Loma Prieta

October 17, 1989 @ 5:04 PM.

That was the date of the last big earthquake that struck the bay area.

It was an Ml 6.9 temblor whose epicenter was in the Santa Cruz mountains along the San Andreas Fault System near the Loma Prieta Peak (after which the quake was named) but the effects of which were felt all over the bay area: In San Francisco alone, buildings and homes fell, freeways and roads were destroyed, and 66 people lost their lives on that day.

Loma Prieta was far from alone: There were two predictive foreshocks that occurred in June of 1988 and August of 1989 at Ml 5.3 and Ml 5.4, respectively. These two events were within roughly 5 km of the 1989 Loma Prieta shock and commonly thought to be foreshocks due to their proximity in space and time to the mainshock epicenter. Both quakes were rated a maximum intensity of VI (strong) and VII (very strong), respectively.

In the last seven days here in San Francisco we’ve been treated to no less than three shakers that I personally felt: An Ml 4.5 (1km SSE of Pleasant Hill, CA), Ml 4.7 (17km SSE of Tres Pinos, CA) , and Ml 3.5 (5km WSW of Colma, CA). According to seismologists, these shocks were not foreshocks but rather quakes along “well-known strike-slip faults in the San Francisco Bay Area”. While I trust the men and women of science on this subject, I still like to be prepared and so should you, Sprite, if you call the bay area home.

According to the USGS, ” The Bay Area has a 72% probability of producing a magnitude 6.7 or larger earthquake in the upcoming decades.” And the ‘big one’ could hit any time without warning although seismologists in the area are working an early warning system albeit not complete as of this writing.

So how do you survive a major or damaging earthquake? You Drop, Cover and Hold On.

When an earthquake happens, protect yourself right away:

  • If you are in a vehicle, pull over and stop. Set your parking brake.
  • If you are in bed, turn face down and cover your head and neck with a pillow.
  • If you are outdoors, stay outdoors away from buildings.
  • Do not get in a doorway.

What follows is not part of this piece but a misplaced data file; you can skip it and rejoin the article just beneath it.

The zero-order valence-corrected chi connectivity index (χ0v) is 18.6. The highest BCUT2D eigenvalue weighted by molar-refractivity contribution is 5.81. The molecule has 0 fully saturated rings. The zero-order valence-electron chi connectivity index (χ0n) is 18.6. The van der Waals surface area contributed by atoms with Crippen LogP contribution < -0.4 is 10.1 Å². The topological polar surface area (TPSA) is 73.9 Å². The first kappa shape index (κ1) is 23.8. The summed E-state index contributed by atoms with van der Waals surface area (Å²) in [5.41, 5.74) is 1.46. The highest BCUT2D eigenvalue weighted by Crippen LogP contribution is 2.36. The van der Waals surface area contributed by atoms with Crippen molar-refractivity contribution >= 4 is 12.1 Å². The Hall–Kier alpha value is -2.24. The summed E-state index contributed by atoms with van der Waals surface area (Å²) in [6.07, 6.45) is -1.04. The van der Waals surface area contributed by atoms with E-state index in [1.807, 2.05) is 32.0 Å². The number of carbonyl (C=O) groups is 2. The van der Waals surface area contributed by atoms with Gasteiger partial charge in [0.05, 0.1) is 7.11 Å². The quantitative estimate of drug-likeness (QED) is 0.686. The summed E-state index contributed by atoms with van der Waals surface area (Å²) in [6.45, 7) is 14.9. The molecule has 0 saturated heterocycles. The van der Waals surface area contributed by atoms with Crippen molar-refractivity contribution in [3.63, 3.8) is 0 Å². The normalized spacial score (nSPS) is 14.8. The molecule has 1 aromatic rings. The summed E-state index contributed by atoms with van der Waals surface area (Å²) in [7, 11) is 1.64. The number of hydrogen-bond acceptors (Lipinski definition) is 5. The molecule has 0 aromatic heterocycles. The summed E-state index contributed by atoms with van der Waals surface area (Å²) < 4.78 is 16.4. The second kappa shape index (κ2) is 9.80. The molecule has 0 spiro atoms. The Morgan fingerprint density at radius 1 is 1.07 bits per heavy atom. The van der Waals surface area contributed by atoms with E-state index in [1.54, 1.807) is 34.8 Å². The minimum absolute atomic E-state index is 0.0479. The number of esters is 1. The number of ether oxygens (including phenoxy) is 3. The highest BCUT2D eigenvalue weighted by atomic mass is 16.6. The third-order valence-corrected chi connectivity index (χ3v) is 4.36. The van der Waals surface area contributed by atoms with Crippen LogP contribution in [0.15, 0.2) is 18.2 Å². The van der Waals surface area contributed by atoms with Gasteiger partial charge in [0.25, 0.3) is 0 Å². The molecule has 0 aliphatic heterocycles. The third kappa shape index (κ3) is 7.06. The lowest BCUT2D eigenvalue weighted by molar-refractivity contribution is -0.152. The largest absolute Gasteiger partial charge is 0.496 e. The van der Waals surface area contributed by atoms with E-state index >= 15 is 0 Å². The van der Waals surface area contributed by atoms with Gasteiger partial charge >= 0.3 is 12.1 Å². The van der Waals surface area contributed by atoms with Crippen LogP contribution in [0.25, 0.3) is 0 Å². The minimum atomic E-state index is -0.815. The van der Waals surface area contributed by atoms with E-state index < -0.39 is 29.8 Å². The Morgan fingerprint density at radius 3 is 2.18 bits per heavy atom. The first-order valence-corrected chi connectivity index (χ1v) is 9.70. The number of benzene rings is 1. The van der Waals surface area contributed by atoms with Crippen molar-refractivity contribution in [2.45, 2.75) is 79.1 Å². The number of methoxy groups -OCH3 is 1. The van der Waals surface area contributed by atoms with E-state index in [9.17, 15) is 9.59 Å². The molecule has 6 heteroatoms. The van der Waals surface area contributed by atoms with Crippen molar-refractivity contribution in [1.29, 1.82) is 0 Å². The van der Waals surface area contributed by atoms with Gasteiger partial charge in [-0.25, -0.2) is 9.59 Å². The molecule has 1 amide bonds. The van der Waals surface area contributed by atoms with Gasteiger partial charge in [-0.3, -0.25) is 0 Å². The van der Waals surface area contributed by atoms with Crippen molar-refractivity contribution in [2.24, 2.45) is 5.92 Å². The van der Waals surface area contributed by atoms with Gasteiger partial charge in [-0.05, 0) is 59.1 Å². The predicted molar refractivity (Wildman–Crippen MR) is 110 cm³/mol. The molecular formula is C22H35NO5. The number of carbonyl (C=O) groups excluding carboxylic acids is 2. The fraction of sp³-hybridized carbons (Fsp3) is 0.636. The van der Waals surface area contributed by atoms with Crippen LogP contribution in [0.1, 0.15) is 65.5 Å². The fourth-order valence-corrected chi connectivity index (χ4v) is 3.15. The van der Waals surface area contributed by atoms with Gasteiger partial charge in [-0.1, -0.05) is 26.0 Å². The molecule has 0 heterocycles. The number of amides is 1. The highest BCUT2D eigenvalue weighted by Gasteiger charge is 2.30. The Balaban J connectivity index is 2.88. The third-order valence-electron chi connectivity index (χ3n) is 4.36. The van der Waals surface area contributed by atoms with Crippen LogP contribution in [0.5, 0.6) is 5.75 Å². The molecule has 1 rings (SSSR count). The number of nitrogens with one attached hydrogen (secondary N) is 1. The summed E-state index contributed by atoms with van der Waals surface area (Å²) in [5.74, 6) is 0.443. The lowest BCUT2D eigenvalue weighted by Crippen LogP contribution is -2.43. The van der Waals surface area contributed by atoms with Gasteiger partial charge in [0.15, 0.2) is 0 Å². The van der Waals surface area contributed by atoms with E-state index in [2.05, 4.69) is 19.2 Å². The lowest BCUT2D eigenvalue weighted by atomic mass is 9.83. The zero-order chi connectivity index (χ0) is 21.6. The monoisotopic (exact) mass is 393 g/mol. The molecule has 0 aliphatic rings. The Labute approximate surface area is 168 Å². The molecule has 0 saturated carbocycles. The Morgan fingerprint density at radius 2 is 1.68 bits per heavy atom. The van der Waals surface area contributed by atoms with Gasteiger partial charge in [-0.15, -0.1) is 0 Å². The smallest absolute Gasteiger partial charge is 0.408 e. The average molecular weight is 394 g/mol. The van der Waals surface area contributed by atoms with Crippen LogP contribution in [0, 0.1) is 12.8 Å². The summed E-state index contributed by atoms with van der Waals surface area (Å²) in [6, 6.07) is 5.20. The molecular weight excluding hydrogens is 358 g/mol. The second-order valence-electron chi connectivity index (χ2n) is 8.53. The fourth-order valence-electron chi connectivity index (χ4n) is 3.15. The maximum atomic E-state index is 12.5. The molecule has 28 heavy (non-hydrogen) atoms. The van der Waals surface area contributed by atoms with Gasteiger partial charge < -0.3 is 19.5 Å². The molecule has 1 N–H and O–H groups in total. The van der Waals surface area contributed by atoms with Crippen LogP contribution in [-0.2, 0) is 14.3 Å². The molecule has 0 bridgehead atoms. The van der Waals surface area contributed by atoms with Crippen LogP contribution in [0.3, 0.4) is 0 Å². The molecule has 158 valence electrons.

• Do not run outside.


Drop wherever you are onto your hands and knees. If you’re using a wheelchair or walker with a seat, make sure your wheels are locked and remain seated until the shaking stops.


Cover your head and neck with your arms. If a sturdy table or desk is nearby, crawl underneath it for shelter. If no shelter is nearby, crawl next to an interior wall (away from windows). Crawl only if you can reach better cover without going through an area with more debris. Stay on your knees or bent over to protect vital organs.

Hold On:

If you are under a table or desk, hold on with one hand and be ready to move with it if it moves. If you can’t find a table or desk, cover your head and neck with both arms and hands. If seated and unable to drop to the floor, bend forward, cover your head with your arms, and hold on to your neck with both hands.

As with any disaster, the best time to prepare for a damaging earthquake is before it happens (bullet points courtesy of ready.gov):

  • Practice Drop, Cover, and Hold On with family and coworkers.
  • Secure heavy items in your home like bookcases, refrigerators, televisions, and objects that hang on walls. Store heavy and breakable objects on low shelves.
  • Create a family emergency communications plan that has an out-of-state contact. Plan where to meet if you get separated.
  • Make a supply kit that includes enough food and water for at least three days, a flashlight, a fire extinguisher, and a whistle. Consider each person’s specific needs, including medication. Have extra batteries and charging devices for phones and other critical equipment. Do not forget the needs of pets and service animals.
  • Consider obtaining an earthquake insurance policy. A standard homeowner’s insurance policy does not cover earthquake damage.
  • Consider making improvements to your building to fix structural issues that could cause your building to collapse during an earthquake.

It’s also important to keep yourself safe after a damaging earthquake:

  • Expect aftershocks to follow the main shock of an earthquake.
  • Check yourself to see if you are hurt and help others if you have training. Learn how to be the help until help arrives.
  • If you are in a damaged building, go outside and quickly move away from the building. Do not enter damaged buildings.
  • If you are trapped, protect your mouth, nose, and eyes from dust. Send a text, bang on a pipe or wall, or use a whistle instead of shouting to help rescuers locate you.
  • If you are in an area that may experience tsunamis, go inland or to higher ground immediately after the shaking stops.
  • Text messages may be more reliable than phone calls. Save phone calls for emergencies.
  • Once you are safe, listen to local news reports for emergency information and instructions via battery-operated radio, TV, social media, or from cell phone text alerts. 
  • Be careful during the post-disaster cleanup of buildings and around debris. Do not attempt to remove heavy debris by yourself. Wear protective clothing, including a long-sleeved shirt, long pants, work gloves, and sturdy, thick-soled shoes during cleanup.
  • Register on the American Red Cross “Safe and Well” website so people will know you are okay.

For more information on preparing for and surviving the next damaging earthquake, visit the following site: